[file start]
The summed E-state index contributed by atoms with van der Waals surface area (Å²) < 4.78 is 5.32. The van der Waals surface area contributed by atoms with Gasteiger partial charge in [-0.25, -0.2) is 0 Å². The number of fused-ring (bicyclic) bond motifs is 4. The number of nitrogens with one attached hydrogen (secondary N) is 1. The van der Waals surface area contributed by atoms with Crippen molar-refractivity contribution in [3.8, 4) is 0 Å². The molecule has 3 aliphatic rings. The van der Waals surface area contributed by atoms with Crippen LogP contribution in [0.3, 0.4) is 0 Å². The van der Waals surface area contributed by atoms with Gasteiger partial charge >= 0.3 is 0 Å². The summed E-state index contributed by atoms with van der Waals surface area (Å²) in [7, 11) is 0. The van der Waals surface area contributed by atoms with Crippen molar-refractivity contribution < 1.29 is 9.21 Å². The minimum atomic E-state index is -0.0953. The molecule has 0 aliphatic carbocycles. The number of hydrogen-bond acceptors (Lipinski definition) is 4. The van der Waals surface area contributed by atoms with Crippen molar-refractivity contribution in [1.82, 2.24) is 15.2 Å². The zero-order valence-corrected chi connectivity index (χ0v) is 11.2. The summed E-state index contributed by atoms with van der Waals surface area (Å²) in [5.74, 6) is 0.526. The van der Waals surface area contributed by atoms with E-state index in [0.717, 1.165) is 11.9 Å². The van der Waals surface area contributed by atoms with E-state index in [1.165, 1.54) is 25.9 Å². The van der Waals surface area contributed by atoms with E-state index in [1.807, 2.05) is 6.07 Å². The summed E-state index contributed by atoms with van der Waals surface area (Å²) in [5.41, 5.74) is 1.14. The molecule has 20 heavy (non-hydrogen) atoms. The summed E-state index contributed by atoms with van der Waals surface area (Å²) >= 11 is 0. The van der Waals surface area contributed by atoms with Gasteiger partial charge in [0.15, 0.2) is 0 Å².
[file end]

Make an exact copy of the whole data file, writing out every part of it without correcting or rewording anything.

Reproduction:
The summed E-state index contributed by atoms with van der Waals surface area (Å²) < 4.78 is 5.32. The van der Waals surface area contributed by atoms with Gasteiger partial charge in [-0.25, -0.2) is 0 Å². The number of fused-ring (bicyclic) bond motifs is 4. The number of nitrogens with one attached hydrogen (secondary N) is 1. The van der Waals surface area contributed by atoms with Crippen molar-refractivity contribution in [3.8, 4) is 0 Å². The molecule has 3 aliphatic rings. The van der Waals surface area contributed by atoms with Crippen LogP contribution in [0.3, 0.4) is 0 Å². The van der Waals surface area contributed by atoms with Gasteiger partial charge >= 0.3 is 0 Å². The summed E-state index contributed by atoms with van der Waals surface area (Å²) in [7, 11) is 0. The van der Waals surface area contributed by atoms with Crippen molar-refractivity contribution < 1.29 is 9.21 Å². The minimum atomic E-state index is -0.0953. The molecule has 0 aliphatic carbocycles. The number of hydrogen-bond acceptors (Lipinski definition) is 4. The van der Waals surface area contributed by atoms with Crippen molar-refractivity contribution in [1.82, 2.24) is 15.2 Å². The zero-order valence-corrected chi connectivity index (χ0v) is 11.2. The summed E-state index contributed by atoms with van der Waals surface area (Å²) in [5.74, 6) is 0.526. The van der Waals surface area contributed by atoms with E-state index in [0.717, 1.165) is 11.9 Å². The van der Waals surface area contributed by atoms with E-state index in [1.165, 1.54) is 25.9 Å². The van der Waals surface area contributed by atoms with E-state index in [1.807, 2.05) is 6.07 Å². The summed E-state index contributed by atoms with van der Waals surface area (Å²) in [5.41, 5.74) is 1.14. The molecule has 20 heavy (non-hydrogen) atoms. The summed E-state index contributed by atoms with van der Waals surface area (Å²) >= 11 is 0. The van der Waals surface area contributed by atoms with Gasteiger partial charge in [0.15, 0.2) is 0 Å².